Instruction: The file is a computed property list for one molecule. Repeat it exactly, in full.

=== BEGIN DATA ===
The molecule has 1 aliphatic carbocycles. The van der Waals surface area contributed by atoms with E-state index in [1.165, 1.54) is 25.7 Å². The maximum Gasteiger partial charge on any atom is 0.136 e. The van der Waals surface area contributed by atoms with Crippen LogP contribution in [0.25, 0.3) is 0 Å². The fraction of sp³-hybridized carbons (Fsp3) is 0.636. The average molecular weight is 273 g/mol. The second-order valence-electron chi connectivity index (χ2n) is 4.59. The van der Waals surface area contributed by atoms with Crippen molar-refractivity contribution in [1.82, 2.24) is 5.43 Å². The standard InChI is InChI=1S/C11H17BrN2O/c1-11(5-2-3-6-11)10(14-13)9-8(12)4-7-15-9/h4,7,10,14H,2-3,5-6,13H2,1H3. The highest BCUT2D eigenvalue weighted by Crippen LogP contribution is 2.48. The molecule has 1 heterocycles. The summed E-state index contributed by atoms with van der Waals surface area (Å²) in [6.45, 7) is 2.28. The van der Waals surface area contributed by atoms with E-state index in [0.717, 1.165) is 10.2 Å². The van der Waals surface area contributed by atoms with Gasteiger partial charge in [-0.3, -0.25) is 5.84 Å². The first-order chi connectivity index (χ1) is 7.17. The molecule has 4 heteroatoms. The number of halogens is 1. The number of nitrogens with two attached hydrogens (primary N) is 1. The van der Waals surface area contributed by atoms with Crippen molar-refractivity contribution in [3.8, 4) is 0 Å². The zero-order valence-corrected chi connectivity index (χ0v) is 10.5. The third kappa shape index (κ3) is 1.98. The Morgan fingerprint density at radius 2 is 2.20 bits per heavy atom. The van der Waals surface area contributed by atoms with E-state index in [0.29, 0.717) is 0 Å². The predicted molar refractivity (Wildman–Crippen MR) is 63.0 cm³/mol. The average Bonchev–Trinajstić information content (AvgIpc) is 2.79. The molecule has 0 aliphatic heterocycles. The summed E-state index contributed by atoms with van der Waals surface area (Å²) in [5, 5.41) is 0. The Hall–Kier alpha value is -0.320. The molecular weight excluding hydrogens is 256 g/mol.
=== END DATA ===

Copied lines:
The molecule has 1 aliphatic carbocycles. The van der Waals surface area contributed by atoms with E-state index in [1.165, 1.54) is 25.7 Å². The maximum Gasteiger partial charge on any atom is 0.136 e. The van der Waals surface area contributed by atoms with Crippen LogP contribution in [0.25, 0.3) is 0 Å². The fraction of sp³-hybridized carbons (Fsp3) is 0.636. The average molecular weight is 273 g/mol. The second-order valence-electron chi connectivity index (χ2n) is 4.59. The van der Waals surface area contributed by atoms with Crippen molar-refractivity contribution in [1.82, 2.24) is 5.43 Å². The standard InChI is InChI=1S/C11H17BrN2O/c1-11(5-2-3-6-11)10(14-13)9-8(12)4-7-15-9/h4,7,10,14H,2-3,5-6,13H2,1H3. The highest BCUT2D eigenvalue weighted by Crippen LogP contribution is 2.48. The molecule has 1 heterocycles. The summed E-state index contributed by atoms with van der Waals surface area (Å²) in [6.45, 7) is 2.28. The van der Waals surface area contributed by atoms with E-state index in [0.717, 1.165) is 10.2 Å². The van der Waals surface area contributed by atoms with Gasteiger partial charge in [-0.3, -0.25) is 5.84 Å². The first-order chi connectivity index (χ1) is 7.17. The molecule has 4 heteroatoms. The number of halogens is 1. The number of nitrogens with two attached hydrogens (primary N) is 1. The van der Waals surface area contributed by atoms with Crippen molar-refractivity contribution in [3.8, 4) is 0 Å². The zero-order valence-corrected chi connectivity index (χ0v) is 10.5. The third kappa shape index (κ3) is 1.98. The Morgan fingerprint density at radius 2 is 2.20 bits per heavy atom. The van der Waals surface area contributed by atoms with E-state index in [0.29, 0.717) is 0 Å². The predicted molar refractivity (Wildman–Crippen MR) is 63.0 cm³/mol. The average Bonchev–Trinajstić information content (AvgIpc) is 2.79. The molecule has 0 aliphatic heterocycles. The summed E-state index contributed by atoms with van der Waals surface area (Å²) in [5, 5.41) is 0. The Hall–Kier alpha value is -0.320. The molecular weight excluding hydrogens is 256 g/mol.